It doesn't have to be a huge difference, and just because there's a diffference doesn't mean it *makes* a difference. For example, prescription Priolsec and OTC Priolsec are different. One is a capsule, and the other a capplet, a major manufacturing difference that results in a number of different ingrediant differences. For most people, it probably makes little to no difference. But to some people, it's the difference between a pill that works, and one that doesn't.

Doctors aren't infallable. In any given case they might be right or wrong in whether it makes a difference. But of all the entities that can make a choice between a brand name and a generic, who do you think is most qualified? You? The pharmisist? The insurance company? A state legislator? Or the doctor?

IMHO, the pharmisist may know more about the drugs, but the doctor knows more about the patient. The pharmisist, if he thinks he has significant information, can call the doctor, but the doctor's judgement trumps his. If the pharmisist isn't using his own training and experience to make a judgement, but rather is just following some "policy", that's just wrong. The insurance company gets to decide what they'll pay for as long as they've disclosed how they'll be making their decisions ahead of time, and their policy is not not morally or ethically unconcionable. And you get to decide how you spend your money. (The state's only part in this is to protect your right to choose, and to ensure that you have access to enough information to make an informed choice.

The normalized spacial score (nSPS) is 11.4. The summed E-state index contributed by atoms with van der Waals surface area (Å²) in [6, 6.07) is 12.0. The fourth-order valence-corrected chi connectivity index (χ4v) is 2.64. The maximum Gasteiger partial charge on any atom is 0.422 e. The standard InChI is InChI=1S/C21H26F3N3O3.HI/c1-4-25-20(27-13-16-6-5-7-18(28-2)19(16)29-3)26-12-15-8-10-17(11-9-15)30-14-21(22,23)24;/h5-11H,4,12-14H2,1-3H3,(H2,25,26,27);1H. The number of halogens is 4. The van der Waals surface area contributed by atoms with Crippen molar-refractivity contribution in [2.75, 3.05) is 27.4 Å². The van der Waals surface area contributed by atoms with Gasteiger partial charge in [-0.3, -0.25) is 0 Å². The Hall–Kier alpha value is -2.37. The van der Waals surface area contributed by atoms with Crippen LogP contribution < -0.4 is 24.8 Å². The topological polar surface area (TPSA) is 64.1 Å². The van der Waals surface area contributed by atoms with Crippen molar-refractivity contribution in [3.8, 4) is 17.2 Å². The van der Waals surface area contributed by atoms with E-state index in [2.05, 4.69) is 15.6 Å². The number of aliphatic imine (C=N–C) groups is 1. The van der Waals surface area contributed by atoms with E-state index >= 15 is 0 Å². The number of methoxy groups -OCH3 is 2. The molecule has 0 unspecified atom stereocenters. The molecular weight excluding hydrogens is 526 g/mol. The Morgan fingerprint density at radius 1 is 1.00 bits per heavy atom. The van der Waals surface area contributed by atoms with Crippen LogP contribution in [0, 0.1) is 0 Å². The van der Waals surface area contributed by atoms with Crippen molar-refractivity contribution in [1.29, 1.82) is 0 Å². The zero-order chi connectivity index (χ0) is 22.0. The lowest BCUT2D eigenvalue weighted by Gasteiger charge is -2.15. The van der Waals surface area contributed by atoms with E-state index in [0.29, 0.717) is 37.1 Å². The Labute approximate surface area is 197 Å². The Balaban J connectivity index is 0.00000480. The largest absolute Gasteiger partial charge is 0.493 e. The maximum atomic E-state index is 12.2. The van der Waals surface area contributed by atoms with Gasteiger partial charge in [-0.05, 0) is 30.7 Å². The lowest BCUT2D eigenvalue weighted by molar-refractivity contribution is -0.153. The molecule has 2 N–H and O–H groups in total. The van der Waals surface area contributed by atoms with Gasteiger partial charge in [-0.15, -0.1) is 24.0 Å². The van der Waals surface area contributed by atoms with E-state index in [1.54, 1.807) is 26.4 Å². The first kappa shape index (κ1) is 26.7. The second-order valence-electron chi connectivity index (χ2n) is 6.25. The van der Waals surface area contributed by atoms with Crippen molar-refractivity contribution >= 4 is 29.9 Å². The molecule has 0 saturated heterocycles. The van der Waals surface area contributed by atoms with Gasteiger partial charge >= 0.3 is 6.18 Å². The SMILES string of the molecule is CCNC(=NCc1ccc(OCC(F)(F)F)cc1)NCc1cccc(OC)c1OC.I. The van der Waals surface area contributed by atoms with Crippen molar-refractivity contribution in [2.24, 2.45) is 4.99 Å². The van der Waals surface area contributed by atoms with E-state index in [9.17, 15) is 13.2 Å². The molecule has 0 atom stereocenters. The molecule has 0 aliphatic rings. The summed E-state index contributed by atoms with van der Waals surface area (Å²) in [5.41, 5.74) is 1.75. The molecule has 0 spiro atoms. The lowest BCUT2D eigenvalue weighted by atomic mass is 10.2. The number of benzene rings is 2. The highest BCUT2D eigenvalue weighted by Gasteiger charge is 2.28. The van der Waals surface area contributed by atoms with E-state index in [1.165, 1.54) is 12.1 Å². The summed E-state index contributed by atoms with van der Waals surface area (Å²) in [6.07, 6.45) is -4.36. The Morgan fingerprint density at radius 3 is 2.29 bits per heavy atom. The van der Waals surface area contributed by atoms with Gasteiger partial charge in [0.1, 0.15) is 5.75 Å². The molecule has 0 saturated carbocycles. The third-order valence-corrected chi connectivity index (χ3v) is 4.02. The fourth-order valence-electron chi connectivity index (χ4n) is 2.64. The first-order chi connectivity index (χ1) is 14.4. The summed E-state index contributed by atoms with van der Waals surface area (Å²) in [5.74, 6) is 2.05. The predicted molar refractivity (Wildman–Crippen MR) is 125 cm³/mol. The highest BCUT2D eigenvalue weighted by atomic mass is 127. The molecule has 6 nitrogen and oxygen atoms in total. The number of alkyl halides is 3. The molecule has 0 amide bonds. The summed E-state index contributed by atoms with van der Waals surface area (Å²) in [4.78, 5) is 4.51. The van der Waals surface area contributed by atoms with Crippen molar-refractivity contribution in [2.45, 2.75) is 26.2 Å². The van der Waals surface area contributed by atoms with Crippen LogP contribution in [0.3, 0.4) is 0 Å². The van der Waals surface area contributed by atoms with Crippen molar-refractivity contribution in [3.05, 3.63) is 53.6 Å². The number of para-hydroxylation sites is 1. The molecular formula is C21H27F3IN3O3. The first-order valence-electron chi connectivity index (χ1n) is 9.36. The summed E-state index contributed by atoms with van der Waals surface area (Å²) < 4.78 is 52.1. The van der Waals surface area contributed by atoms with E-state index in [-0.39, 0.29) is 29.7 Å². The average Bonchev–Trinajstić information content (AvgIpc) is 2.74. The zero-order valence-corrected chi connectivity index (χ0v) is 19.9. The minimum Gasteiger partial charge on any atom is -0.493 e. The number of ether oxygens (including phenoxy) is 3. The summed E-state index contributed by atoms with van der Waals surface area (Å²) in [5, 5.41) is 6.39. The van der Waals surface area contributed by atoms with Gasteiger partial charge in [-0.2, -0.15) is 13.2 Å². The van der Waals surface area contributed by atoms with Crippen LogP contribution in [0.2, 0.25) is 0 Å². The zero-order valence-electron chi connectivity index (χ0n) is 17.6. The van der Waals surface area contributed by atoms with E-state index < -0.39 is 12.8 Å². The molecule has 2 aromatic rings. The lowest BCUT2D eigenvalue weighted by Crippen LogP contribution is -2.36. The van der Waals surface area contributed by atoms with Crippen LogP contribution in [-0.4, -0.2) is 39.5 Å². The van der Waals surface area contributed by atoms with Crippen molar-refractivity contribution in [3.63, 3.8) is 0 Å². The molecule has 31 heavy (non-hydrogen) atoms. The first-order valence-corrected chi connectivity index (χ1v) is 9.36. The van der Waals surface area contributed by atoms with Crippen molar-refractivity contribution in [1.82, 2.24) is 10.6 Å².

Anyone who says they always/never want the brand name over the generic or vice versa, is making an uninformed choice. Sometimes it matters theriputically. Sometimes it doesn't matter theriputically. Sometimes we can't afford the best theriputic choice, but we should be the ones who make that choice in conjunction with our doctor, not the pharmacist or the legislature.

In reply to an earlier post on Mar 16, 2008 7:21:54 PM PDT
A. Thomas says:
Drugs are bad. Mmmmkay.

In reply to an earlier post on Mar 16, 2008 7:46:11 PM PDT
Last edited by the author on Mar 16, 2008 7:46:57 PM PDT
Katie Kate says: